Hall of Fame

For information on our Membership Criteria and nomination process for 2018, please click here.

Keeping a softball league afloat and thriving since 1980 has been a group effort, and the following members of the ECSA Hall of Fame represent some of the league's most important contributors. Here's a look at the ECSA's Hall of Fame inductees each year:

2017: Ali Peters, Jeff Keever, Floyd Lovelady, Wil Wright
2016: John "Grandpa" Ball, Scott Fisher, Mitch Grospe, Craig Hickey, John Voldal
 George Aoyama, Gary "Keo" Keopanya, Rich Watson, Joshua Wojcik 
2014: Sara Fetters, Dan Haugen, Chris Larson, Floyd McIsaac/Changes in Wallingford, Randy Robison 
Dan Cross, Joan Holzman
2012: Stuart Feil, Ron Fox, Mike Ridgeway
2011: Delmis Perez, R Place
2010: Gary "Meatball" Gilman, Donnie Moritz, Thomas Walker
2009: Gerry Barton, Fred Parham
2008: Greg Bannish, Mike "Milly" Farris
2007: Gary "Dixie" Carter, Dug Wehage
2006: Frank Pichinini
2005: Time Time
2004: Bobby Wright
2003: Nick Bacetich, Al Castor, Bruce Caszatt, Al Fernandez, Jim "Mother" May, Scott Rodriguez, Alex Veltri, Joe Wolanski

Hall of Famer bios are in the process of being updated. Please check back soon for the full list.




The Emerald City Softball Association is proud of our 21-year history. As a league we have gone through all the usual growing pains, struggling through some tough years while mourning our losses and relishing the good times while cheering our victories. However, like any organization it is the people that volunteer their time, efforts and professional abilities that keep associations, like the ECSA, growing. As a league, we have never nominated one of our members for such a prestigious honor as the NAGAAA Hall of Fame. We have considered it for several years, but have always put the issue on "hold" -- wanting to first establish our own sense of history within the ECSA.

This past year we successfully created the Emerald City Softball Association Hall of Fame. We are excited about the responses and the great memories that were recollected. Through the number of ECSA Hall of Fame applications and nominations, it is clear that we have an individual in our midst that has been a staple and a guiding force in our league for its entire duration. Nick Bacetich, was not only voted in to be one of our first ECSA Hall of Fame inductees, but also did so with the only UNANIMOUS decision. To be a member of any organization for 21 years and not solicit a single "no" vote for such an honor, indicates to us, that Nick has not only been successful in all that he has done, but has also been able to reach beyond his own team and touch every player and division within the ECSA in a positive manner.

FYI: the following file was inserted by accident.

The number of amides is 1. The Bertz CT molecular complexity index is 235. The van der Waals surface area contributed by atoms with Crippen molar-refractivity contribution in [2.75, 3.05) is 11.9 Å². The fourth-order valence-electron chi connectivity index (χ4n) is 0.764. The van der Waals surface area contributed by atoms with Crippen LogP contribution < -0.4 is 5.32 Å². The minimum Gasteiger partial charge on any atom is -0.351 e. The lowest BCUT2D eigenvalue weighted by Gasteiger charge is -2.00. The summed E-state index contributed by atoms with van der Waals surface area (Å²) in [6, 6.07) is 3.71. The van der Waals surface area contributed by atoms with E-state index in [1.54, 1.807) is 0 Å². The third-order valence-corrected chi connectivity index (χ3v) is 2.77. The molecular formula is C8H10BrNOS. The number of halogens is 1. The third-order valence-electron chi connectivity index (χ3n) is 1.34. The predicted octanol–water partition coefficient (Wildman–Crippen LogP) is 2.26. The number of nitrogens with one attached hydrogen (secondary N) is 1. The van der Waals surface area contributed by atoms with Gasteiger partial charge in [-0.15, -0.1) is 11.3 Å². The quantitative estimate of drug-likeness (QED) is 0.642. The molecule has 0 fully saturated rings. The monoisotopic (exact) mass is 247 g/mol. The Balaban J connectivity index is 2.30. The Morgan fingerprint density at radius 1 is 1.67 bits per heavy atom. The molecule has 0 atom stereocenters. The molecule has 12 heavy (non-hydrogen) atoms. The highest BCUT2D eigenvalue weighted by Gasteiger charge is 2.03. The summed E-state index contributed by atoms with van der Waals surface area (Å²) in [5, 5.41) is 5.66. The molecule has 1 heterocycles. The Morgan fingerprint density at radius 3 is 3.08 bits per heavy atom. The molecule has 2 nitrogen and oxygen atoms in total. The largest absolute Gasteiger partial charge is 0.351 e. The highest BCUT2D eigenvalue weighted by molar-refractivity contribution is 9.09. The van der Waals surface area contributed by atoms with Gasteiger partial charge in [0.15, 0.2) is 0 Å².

It is no secret that in order to be a contributing factor in a national organization such as NAGAAA -- you must have a strong foundation in your own local organization. We feel Nick Bacetich has been an instrumental part of our foundation throughout both our league history and our participation in NAGAAA.

  • Served as ECSA Secretary (1983-1984)
  • Served as ECSA Vice-Commissioner (1985-1986)
  • Served as ECSA Commissioner (1997-1998)
  • Served as a team Coach (Both Open Division and Women's Division)
  • Served as Co-Sponsor to several teams over the years.
  • Nick has been/is an active player since 1982 and has been named an "All-Star" several times over the years - most recently in the 2001-2002 season.
  • In the mid-80's, Nick participated in the Elite Batboy Team, which won the City of Seattle Metro Championship and earned the team a front-page story in the Seattle Times. (This proved to be a positive groundbreaking article about gay athletics in the Seattle area)
  • Nick has always been available for the league as its legal counsel and other matters involving professional legal review.
  • Nick has volunteered for many tournament assignments, including serving most recently as the Protest Committee Chair for the Emerald City Classic 2002.
  • Nick was instrumental in drafting the current ECSA bylaws, which governs both the Open and Women's divisions.
  • Nick also assisted our league accountant, Maggie Webb, in making application and qualifying for "nonprofit" corporate status in accordance with the Internal Revenue Code.

Nick worked diligently in helping to bring the NAGAAA World Series to Seattle in 1995 and was a big part of the success of the NAGAAA World Series '95.